“There’s no such thing as a perfect investment strategy,” says Roy Gray, a financial planner with Dallas-based Munn & Morris Financial Advisors, “and asset allocation is no different.”
What is working for Gray and his firm is a strategy called relative strength. At its most basic, relative strength is a ratio of stock or index price to market average or other indices, a momentum investing technique that Gray considers a tool to determine and detect which asset classes are the strongest performers.
One of the major weaknesses of asset allocation is that it tends to lag behind the better performing asset classes in a bull market. “Using relative strength to overweight those strong asset classes may allow you to boost the performance of your asset allocation without taking on substantial risk because you’re only carving out a small piece,” Gray notes. “Relative strength tends to do well in bull markets and it “may also help your allocation reduce losses in a bear market as the more conservative asset classes gain relative strength and become overweighted.”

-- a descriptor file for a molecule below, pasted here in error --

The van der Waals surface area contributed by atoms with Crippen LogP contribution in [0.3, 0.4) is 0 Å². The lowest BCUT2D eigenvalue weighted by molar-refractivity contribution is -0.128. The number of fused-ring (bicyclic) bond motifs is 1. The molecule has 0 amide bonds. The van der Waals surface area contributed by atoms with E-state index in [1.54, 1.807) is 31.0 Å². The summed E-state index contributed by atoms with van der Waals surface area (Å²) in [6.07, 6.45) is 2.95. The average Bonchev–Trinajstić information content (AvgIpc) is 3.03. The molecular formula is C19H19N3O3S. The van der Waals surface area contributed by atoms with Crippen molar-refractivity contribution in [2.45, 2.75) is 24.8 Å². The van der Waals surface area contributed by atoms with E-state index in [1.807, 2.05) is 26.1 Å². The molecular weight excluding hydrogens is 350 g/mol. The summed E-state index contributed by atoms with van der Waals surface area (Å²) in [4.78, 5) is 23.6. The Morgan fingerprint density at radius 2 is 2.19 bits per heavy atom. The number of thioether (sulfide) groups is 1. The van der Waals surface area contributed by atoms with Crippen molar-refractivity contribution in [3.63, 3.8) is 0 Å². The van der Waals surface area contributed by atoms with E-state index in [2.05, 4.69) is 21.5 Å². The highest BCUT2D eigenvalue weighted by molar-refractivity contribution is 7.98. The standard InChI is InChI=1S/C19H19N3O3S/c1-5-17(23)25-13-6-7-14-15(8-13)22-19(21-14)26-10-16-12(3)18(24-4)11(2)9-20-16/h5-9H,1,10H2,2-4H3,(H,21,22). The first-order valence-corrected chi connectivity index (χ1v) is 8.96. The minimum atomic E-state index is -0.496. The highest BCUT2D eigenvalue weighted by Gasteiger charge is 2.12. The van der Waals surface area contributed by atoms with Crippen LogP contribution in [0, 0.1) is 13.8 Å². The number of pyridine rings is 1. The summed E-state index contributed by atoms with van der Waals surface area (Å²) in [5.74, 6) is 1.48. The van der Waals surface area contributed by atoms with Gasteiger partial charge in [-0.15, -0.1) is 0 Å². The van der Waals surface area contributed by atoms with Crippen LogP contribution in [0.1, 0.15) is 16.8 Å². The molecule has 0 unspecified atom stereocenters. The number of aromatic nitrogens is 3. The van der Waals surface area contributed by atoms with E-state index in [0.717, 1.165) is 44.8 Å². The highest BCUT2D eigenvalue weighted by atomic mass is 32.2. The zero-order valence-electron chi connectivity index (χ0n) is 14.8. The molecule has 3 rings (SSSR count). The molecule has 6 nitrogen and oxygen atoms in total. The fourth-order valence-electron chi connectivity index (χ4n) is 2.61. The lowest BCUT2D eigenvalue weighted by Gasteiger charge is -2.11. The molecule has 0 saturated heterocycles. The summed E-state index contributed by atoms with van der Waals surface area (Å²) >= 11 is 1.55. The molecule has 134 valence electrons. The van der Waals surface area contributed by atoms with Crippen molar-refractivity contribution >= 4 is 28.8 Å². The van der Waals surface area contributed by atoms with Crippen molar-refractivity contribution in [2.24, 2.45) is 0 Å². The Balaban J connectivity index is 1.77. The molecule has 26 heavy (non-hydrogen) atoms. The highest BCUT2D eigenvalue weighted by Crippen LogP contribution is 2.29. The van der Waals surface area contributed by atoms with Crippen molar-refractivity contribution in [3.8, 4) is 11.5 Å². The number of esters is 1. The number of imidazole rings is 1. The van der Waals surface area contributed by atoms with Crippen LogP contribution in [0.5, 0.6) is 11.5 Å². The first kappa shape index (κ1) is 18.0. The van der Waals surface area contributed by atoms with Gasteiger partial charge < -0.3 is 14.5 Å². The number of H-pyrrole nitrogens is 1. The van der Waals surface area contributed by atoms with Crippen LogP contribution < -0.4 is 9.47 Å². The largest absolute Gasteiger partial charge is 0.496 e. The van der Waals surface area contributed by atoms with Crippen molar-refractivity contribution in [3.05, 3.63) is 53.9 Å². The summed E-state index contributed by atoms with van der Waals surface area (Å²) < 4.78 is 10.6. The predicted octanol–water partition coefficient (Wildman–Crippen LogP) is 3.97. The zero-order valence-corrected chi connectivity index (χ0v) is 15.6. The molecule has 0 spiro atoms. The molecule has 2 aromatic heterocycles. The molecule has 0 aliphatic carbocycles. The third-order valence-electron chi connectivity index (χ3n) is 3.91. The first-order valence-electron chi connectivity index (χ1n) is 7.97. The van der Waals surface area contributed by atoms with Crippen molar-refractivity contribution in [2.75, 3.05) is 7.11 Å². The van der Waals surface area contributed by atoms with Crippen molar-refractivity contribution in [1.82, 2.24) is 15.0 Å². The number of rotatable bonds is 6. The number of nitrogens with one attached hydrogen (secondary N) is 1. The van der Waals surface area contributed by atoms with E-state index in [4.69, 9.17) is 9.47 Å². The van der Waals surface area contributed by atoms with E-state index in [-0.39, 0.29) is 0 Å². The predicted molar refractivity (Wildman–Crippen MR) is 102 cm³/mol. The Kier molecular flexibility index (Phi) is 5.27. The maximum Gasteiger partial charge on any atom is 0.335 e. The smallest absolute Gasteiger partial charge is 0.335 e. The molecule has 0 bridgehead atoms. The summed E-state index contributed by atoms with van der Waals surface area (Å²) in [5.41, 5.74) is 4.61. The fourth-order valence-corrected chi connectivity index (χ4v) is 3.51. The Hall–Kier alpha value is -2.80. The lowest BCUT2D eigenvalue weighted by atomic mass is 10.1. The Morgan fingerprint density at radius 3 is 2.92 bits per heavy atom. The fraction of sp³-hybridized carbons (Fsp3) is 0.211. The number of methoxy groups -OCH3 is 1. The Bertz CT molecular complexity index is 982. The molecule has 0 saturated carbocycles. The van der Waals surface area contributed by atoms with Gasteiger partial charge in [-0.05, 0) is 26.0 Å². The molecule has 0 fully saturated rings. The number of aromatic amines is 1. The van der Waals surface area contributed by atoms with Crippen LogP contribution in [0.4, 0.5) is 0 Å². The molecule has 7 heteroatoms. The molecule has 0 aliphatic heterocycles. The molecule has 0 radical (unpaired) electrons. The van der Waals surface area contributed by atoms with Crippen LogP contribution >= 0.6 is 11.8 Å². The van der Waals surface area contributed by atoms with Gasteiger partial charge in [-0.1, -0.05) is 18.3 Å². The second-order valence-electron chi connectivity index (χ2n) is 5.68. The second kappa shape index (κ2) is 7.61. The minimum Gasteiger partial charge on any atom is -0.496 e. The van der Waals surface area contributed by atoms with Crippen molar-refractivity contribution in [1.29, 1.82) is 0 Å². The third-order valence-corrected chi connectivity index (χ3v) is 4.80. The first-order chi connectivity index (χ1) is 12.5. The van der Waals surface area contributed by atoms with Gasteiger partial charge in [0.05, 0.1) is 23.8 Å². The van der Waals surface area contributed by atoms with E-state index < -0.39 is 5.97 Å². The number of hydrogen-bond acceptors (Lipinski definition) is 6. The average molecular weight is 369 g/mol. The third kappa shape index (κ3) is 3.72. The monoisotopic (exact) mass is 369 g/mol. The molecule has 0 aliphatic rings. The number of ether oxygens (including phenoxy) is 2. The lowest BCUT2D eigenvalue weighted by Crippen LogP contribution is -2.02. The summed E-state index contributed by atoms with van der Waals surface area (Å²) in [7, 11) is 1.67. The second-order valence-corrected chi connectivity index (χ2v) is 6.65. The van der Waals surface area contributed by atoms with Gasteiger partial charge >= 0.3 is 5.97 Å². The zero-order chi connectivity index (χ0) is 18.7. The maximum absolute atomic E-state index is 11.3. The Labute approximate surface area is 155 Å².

“Our relative strength research focuses first on macro asset classes to help us identify which asset class we want to overweight. We compare U.S. versus International, versus commodities and fixed income, for example. We then focus on the asset classes that exhibit the most strength and target the leading sectors in that asset class for investment,” Gray says.
“To reduce the effects of being wrong, we carve out only a portion of the client’s portfolio, depending on how aggressive the client is. For our more aggressive clients, we may carve out up to 30%, for our moderate risk profiles, we may carve out only 15%. And we don’t do it at all for our conservative clients because it does introduce the potential for additional volatility and risk.”
But, Gray points out, a relative strength technique doesn’t always work and therefore should only augment your core strategy. “There are periods when it works well and periods when it doesn’t, so you need to have a strategy that’s appropriate,” he says. “Our research suggests that the periods of outperformance have more than made up for the periods of weakness.”
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